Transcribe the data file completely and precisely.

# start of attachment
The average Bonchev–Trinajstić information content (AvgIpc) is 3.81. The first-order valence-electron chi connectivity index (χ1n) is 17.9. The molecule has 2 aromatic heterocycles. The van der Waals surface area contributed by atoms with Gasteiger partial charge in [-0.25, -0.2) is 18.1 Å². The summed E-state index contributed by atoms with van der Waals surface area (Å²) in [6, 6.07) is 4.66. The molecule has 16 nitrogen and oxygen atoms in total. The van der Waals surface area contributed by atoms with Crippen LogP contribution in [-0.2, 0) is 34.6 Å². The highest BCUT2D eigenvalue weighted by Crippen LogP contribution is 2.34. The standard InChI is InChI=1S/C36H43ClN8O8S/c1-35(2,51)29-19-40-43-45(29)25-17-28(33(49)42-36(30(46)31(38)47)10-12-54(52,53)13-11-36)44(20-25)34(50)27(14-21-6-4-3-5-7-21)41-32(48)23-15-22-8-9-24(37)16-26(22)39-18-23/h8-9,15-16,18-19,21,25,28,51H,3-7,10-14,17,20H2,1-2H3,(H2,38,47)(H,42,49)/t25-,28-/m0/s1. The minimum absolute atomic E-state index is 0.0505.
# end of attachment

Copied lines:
The average Bonchev–Trinajstić information content (AvgIpc) is 3.81. The first-order valence-electron chi connectivity index (χ1n) is 17.9. The molecule has 2 aromatic heterocycles. The van der Waals surface area contributed by atoms with Gasteiger partial charge in [-0.25, -0.2) is 18.1 Å². The summed E-state index contributed by atoms with van der Waals surface area (Å²) in [6, 6.07) is 4.66. The molecule has 16 nitrogen and oxygen atoms in total. The van der Waals surface area contributed by atoms with Crippen LogP contribution in [-0.2, 0) is 34.6 Å². The highest BCUT2D eigenvalue weighted by Crippen LogP contribution is 2.34. The standard InChI is InChI=1S/C36H43ClN8O8S/c1-35(2,51)29-19-40-43-45(29)25-17-28(33(49)42-36(30(46)31(38)47)10-12-54(52,53)13-11-36)44(20-25)34(50)27(14-21-6-4-3-5-7-21)41-32(48)23-15-22-8-9-24(37)16-26(22)39-18-23/h8-9,15-16,18-19,21,25,28,51H,3-7,10-14,17,20H2,1-2H3,(H2,38,47)(H,42,49)/t25-,28-/m0/s1. The minimum absolute atomic E-state index is 0.0505.